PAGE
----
38th Toronto International Film Festival Coverage: Day Three
Saturday, September 7th, 2013 by Ian Evans
Day Three’s here and we start the day off for the gala matinee screening of Mike Myers’ documentary Supermensch: The Legend of Shep Gordon. The doc follows the storied career of manager Shep Gordon, who guided the careers of talents as diverse as Alice Cooper and Anne Murray. Shep and Mike walked the carpet along with friends Alice Cooper and Tom Arnold. Arnold was glad that Shep was getting his day in the limelight, saying that the man was honourable in both his professional and personal life. Gordon, who has spent decades guiding careers, said it still felt a little odd to be the centre of attention in this story.
We had a few drops of moisture to contend with at RTH, but by the time we made it to Ryerson University for the premiere of Mad Men creator Matthew Weiner’s You Are Here. The film tells the tale of a man (Zach Galifianakis) who inherits his estranged father’s fortune and then must team up with a friend (Owen Wilson) to help him in the legal challenge presented by his sister (Amy Poehler).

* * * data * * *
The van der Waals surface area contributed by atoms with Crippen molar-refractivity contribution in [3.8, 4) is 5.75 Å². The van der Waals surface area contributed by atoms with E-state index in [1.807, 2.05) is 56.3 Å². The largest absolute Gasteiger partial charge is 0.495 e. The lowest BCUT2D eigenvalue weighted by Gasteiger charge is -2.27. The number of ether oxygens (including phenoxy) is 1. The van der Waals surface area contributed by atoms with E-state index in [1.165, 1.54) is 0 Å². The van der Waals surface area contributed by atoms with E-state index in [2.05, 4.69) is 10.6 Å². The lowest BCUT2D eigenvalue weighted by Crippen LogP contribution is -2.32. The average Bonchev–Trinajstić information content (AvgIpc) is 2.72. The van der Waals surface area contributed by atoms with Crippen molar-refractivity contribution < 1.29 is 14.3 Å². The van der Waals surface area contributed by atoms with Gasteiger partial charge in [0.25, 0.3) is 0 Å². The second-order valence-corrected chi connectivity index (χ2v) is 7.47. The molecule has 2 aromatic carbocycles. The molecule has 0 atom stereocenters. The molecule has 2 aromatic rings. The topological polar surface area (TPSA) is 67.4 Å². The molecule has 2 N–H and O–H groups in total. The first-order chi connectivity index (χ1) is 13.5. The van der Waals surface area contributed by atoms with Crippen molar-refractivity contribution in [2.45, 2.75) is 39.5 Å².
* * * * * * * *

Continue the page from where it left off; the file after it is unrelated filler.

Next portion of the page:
Weiner, Poehler and co-star Laura Ramsey were on hand, braving the rain to promote the film. Weiner, who is of course the brains behind the very popular Mad Men, says that his feature debut shares the character-driven approach and hopes that You Are Here is intricate enough to have you thinking about it and discussing it 24 hours later.
It was then back to Roy Thomson Hall for the premiere of Mandela: Long Walk to Freedom from director Justin Chadwick. Idris Elba stars as the man who fought apartheid, spent 27 years in jail, and went on to lead South Africa during a time of great change and reconciliation. Chadwick said that he didn’t set out to create a lookalike in Elba, but that the actor captured the spirit and energy of Mandela. Elba said that the script and Mandela’s memoir were quite different, though the book did give him an insight into the man’s thinking during different events. Elba said that he learned a lot about the power of patience and sacrifice and hoped that the film would give a younger generation the knowledge of what one can accomplish just with those virtues.